White House calls Iran-contra findings `subjective opinions'
Washington — The White House, contending that Congress's Iran-contra report is a partisan attempt to discredit President Reagan, yesterday refused to offer a rebuttal to the document's findings and sharp criticism. Asked if Mr. Reagan would address the findings, presidential spokesman Marlin Fitzwater said, ``I don't think we'll ever discuss these kinds of details, no.''
The report by the House and Senate Iran-contra committees says the President contributed to a massive deception of Congress and the American people and allowed a band of zealots in his administration to seize control of US foreign policy.
``You don't want to hear it,'' Reagan told reporters who sought his response as he walked to an event in the Old Executive Office Building.
``There isn't much new here. It's mostly subjective opinions,'' Mr. Fitzwater said.
Gary Bauer, the President's assistant for policy development and a leader of conservative forces in the White House, said the report's conclusions were ``predictably partisan, one last attempt to discredit a President they were never able to defeat at the polls.''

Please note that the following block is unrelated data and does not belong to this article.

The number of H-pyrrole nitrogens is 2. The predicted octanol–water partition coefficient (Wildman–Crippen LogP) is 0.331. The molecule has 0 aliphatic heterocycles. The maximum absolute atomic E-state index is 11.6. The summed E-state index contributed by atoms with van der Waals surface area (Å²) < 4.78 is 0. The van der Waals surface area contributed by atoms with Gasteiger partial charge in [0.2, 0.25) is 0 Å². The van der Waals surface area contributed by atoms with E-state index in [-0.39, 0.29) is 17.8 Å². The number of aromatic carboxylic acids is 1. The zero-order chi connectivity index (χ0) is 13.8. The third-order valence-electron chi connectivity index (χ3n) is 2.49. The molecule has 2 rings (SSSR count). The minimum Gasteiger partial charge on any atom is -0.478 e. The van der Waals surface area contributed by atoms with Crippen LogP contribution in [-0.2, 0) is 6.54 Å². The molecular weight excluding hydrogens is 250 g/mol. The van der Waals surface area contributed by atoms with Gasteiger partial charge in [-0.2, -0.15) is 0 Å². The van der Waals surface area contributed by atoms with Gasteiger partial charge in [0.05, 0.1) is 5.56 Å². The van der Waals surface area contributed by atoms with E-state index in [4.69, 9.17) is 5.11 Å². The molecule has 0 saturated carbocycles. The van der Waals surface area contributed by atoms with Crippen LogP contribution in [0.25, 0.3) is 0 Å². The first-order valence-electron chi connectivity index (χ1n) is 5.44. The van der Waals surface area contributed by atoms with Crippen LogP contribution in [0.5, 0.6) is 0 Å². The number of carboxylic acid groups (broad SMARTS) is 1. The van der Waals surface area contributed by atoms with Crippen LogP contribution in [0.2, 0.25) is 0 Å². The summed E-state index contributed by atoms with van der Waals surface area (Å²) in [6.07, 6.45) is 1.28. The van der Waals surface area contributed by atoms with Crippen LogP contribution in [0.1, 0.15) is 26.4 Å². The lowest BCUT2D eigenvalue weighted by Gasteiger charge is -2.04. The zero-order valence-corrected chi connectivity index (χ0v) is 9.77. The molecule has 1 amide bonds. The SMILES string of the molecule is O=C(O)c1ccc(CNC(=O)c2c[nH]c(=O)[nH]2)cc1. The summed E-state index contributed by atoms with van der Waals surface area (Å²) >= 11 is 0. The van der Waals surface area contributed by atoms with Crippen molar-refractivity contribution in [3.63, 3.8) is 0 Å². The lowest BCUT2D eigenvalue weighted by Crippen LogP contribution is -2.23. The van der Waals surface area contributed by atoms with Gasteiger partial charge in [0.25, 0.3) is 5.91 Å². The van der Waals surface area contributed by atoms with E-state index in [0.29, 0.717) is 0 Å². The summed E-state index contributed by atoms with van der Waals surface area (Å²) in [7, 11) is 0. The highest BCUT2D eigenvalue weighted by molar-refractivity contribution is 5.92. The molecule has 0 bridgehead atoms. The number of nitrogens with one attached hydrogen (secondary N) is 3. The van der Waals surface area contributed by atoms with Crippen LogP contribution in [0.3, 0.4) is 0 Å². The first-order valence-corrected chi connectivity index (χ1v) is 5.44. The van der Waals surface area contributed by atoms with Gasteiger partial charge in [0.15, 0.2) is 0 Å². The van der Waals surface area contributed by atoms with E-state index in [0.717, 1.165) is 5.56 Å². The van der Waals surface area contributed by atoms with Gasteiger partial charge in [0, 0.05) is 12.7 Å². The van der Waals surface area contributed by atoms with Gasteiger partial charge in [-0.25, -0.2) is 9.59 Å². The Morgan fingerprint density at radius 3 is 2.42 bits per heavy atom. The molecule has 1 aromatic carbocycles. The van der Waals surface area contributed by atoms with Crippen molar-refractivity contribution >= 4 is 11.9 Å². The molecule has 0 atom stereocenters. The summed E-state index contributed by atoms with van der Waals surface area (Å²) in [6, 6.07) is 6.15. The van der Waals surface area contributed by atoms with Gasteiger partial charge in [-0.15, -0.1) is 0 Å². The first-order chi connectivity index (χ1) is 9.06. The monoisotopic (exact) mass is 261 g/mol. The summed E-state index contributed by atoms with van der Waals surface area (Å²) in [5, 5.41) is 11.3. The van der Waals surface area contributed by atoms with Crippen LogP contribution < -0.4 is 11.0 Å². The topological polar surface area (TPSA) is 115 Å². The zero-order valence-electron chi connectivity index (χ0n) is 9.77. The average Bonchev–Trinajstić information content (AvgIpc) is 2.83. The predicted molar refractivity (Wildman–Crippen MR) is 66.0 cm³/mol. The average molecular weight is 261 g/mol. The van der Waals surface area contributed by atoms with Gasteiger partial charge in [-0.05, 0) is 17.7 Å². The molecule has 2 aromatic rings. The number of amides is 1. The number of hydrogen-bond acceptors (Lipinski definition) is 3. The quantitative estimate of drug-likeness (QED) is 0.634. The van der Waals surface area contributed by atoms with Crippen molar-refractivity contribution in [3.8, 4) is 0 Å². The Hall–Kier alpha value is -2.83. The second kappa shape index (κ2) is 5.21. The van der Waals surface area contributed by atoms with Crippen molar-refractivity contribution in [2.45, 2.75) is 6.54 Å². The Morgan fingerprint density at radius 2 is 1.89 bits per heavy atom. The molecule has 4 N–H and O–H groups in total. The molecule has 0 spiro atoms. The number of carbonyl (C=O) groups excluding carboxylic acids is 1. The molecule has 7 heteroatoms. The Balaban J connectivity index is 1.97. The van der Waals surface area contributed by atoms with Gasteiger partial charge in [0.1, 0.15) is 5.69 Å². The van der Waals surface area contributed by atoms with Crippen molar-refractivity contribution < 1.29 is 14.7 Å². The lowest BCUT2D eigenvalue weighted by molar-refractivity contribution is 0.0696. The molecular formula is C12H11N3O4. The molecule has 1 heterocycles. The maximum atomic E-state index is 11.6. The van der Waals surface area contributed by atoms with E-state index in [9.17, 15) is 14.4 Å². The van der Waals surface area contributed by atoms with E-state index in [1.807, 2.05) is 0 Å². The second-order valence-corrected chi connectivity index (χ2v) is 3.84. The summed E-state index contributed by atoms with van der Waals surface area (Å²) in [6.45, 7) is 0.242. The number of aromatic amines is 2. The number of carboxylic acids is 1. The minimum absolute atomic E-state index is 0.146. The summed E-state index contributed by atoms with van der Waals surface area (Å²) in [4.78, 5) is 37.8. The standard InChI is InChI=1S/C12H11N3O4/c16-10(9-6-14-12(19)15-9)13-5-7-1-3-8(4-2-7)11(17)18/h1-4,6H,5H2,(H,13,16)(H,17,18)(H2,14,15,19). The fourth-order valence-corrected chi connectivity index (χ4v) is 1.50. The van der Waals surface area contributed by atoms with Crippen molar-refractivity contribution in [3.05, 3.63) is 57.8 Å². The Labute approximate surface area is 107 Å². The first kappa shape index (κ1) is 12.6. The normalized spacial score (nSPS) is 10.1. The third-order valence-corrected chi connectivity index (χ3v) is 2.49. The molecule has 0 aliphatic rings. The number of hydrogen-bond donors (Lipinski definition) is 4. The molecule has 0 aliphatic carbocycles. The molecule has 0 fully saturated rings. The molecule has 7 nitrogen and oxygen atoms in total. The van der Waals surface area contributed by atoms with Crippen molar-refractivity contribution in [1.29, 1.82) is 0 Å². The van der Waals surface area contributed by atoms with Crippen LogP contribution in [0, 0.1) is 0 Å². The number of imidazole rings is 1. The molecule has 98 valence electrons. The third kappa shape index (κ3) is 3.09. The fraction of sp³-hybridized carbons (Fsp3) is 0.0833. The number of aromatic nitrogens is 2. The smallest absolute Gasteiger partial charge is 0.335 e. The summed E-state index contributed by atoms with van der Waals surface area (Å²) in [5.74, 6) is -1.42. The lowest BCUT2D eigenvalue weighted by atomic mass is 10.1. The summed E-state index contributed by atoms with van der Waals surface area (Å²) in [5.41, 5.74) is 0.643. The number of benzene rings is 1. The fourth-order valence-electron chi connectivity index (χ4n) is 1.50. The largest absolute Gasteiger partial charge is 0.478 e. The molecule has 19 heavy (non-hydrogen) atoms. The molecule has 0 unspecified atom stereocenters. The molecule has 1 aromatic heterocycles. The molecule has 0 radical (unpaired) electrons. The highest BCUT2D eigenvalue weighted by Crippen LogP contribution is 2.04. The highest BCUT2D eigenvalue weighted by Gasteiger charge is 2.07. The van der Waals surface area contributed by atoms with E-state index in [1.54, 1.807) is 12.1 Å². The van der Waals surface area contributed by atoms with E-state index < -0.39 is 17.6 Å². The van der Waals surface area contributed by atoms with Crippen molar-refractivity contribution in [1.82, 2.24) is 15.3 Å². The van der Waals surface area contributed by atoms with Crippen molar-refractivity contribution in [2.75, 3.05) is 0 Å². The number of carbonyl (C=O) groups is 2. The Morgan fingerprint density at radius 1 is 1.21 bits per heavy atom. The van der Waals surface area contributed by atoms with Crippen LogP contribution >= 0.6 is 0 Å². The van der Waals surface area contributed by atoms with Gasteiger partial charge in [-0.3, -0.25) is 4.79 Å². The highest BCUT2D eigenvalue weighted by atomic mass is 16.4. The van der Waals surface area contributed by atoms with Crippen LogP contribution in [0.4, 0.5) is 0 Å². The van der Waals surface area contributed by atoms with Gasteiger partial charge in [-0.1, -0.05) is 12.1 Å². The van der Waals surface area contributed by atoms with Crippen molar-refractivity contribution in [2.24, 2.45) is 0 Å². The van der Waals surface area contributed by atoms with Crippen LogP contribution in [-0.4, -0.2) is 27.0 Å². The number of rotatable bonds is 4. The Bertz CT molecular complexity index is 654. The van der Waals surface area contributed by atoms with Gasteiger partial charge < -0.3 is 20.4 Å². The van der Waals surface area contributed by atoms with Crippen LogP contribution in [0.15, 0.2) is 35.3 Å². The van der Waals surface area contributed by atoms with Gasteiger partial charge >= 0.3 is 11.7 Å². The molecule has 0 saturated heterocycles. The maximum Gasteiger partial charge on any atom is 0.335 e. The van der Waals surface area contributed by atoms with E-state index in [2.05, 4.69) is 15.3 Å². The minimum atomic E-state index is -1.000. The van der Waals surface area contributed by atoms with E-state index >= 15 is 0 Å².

Fitzwater, in a statement, said that ``the President did not violate any laws. Even the majority report does not so state.'' He defended Reagan as having ``cooperated every step of the way.''
``The President made it clear that he accepts responsibility and understands that mistakes were made in the conduct of these policies,'' Fitzwater said.
Attorney General Edwin Meese III called the report ``a rehash'' and said he has no intention of resigning in the face of congressional criticism that he might have participated in a cover-up to protect Reagan.
The 690-page study issued Wednesday said Mr. Meese ``departed from standard investigative techniques'' during his November 1986 probe of the affair, when he failed to keep records and seal Col. Oliver North's offices. The report also said Meese ``never asked [then-CIA Director William] Casey about the diversion'' of profits from the administration's secret Iran arms sales to the Nicaraguan contra rebels.
Fitzwater also confirmed that former national-security adviser William Clark had written Reagan in August, urging him to pardon Colonel North and former national-security adviser John Poindexter.
Fitzwater said that the subject of pardons was not suitable for discussion.